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The Rivers in Florida You Have to See

Thinking about taking a trip to Central Florida? Perhaps you want to visit the coast and soak up the sun. Whatever the case, if you’re planning on spending any amount of time in the Sunshine State then you really ought to think about visiting a Florida river.

Famed for their clear water, each Florida river has something unique going for it, whether it’s the stunning locations along the banks, the water sports or even just the history behind each area. Because of that, you’re sure to find a Florida river to suit you. If you’re a thrill-seeker, a wildlife lover, or even just looking to make some special memories with a family member.

Florida also has some of the best weather in the country, as well as stunning local flora and fauna that’s utterly unmissable, especially if you have an interest in wildlife. Why not consider taking a digital camera with you or packing a sketchbook and some pencils so that you can capture some of the wildlife as you see it?

We’re not here to convince you of the virtues of visiting one of Florida’s many rivers because we think the idea sells itself. Still, picking out the best destination can be difficult, especially if you’re a first-time visitor. That’s why we’ve done the research for you. Here are just a few of the Florida rivers that are worth going out of your way for.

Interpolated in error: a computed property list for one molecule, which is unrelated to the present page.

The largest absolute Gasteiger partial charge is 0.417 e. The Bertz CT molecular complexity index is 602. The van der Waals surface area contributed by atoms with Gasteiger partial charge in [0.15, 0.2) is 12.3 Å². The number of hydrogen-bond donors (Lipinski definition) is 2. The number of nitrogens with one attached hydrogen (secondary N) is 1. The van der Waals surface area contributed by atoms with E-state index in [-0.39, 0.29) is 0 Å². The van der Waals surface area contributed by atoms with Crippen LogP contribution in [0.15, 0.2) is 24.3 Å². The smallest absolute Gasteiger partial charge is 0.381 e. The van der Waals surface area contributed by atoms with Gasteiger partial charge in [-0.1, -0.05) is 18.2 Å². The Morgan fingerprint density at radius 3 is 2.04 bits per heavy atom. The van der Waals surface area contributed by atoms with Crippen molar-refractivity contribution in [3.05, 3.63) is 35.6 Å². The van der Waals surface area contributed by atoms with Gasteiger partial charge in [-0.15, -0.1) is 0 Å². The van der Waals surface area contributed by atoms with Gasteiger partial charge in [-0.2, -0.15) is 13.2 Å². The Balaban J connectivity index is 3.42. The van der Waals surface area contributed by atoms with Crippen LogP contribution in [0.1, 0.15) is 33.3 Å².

The Top Rivers in Florida

1.      The Suwannee River

The Suwannee River is one of the most well-known rivers in the whole of Florida, and for good reason. Its beautiful blackwaters stretch for nearly 250 miles and are known and loved for everything from their rapids to the stunning limestone along the banks. If you’re planning a visit, it’s a great spot for watching the wildlife or for canoeing along the river. You can even follow it all the way along to the Gulf of Mexico.

2.      St. John’s River

Also known as the Rio San Juan in Spanish, the St. Johns River is the longest river in Florida, bordering twelve counties. The St Johns River is also one of the slower rivers, which makes it perfect for swimming and casual water sports. It also runs alongside the Kissimmee River, meaning that you can easily visit both of them at the same time.

3.      Apalachicola River

The Apalachicola River runs for less than half the length of the other two that we’ve mentioned, but it’s still worth a visit if you’re in Florida. Stretching along the Gulf of Mexico, it’s navigable throughout the year, though you’ll want to check the best routes to take, based on the season.